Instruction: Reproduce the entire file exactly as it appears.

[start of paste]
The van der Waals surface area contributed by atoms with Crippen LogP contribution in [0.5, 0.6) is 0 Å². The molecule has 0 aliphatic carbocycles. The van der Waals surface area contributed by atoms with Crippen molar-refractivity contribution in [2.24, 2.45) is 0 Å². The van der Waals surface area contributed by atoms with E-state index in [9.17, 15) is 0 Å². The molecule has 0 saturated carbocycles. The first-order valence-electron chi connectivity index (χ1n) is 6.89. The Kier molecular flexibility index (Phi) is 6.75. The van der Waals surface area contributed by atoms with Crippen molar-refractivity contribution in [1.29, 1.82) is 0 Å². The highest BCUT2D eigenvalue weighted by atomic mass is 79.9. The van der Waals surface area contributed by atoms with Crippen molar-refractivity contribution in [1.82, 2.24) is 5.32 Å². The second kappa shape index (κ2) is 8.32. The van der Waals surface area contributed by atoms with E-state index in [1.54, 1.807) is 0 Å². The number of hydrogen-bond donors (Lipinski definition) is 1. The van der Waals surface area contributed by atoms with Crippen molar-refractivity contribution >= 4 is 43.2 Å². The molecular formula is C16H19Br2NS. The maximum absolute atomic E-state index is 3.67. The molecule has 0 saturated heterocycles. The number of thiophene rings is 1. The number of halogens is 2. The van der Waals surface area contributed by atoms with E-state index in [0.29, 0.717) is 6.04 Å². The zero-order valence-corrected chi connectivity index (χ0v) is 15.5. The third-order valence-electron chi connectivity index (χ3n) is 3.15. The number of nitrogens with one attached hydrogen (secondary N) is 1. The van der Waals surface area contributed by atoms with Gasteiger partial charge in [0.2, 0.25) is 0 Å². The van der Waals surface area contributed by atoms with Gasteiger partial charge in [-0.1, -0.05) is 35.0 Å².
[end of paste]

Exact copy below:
The van der Waals surface area contributed by atoms with Crippen LogP contribution in [0.5, 0.6) is 0 Å². The molecule has 0 aliphatic carbocycles. The van der Waals surface area contributed by atoms with Crippen molar-refractivity contribution in [2.24, 2.45) is 0 Å². The van der Waals surface area contributed by atoms with E-state index in [9.17, 15) is 0 Å². The molecule has 0 saturated carbocycles. The first-order valence-electron chi connectivity index (χ1n) is 6.89. The Kier molecular flexibility index (Phi) is 6.75. The van der Waals surface area contributed by atoms with Crippen molar-refractivity contribution in [1.29, 1.82) is 0 Å². The highest BCUT2D eigenvalue weighted by atomic mass is 79.9. The van der Waals surface area contributed by atoms with Crippen molar-refractivity contribution in [1.82, 2.24) is 5.32 Å². The second kappa shape index (κ2) is 8.32. The van der Waals surface area contributed by atoms with E-state index in [1.54, 1.807) is 0 Å². The number of hydrogen-bond donors (Lipinski definition) is 1. The van der Waals surface area contributed by atoms with Crippen molar-refractivity contribution >= 4 is 43.2 Å². The molecular formula is C16H19Br2NS. The maximum absolute atomic E-state index is 3.67. The molecule has 0 saturated heterocycles. The number of thiophene rings is 1. The number of halogens is 2. The van der Waals surface area contributed by atoms with E-state index in [0.29, 0.717) is 6.04 Å². The zero-order valence-corrected chi connectivity index (χ0v) is 15.5. The third-order valence-electron chi connectivity index (χ3n) is 3.15. The number of nitrogens with one attached hydrogen (secondary N) is 1. The van der Waals surface area contributed by atoms with Gasteiger partial charge in [0.2, 0.25) is 0 Å². The van der Waals surface area contributed by atoms with Gasteiger partial charge in [-0.1, -0.05) is 35.0 Å².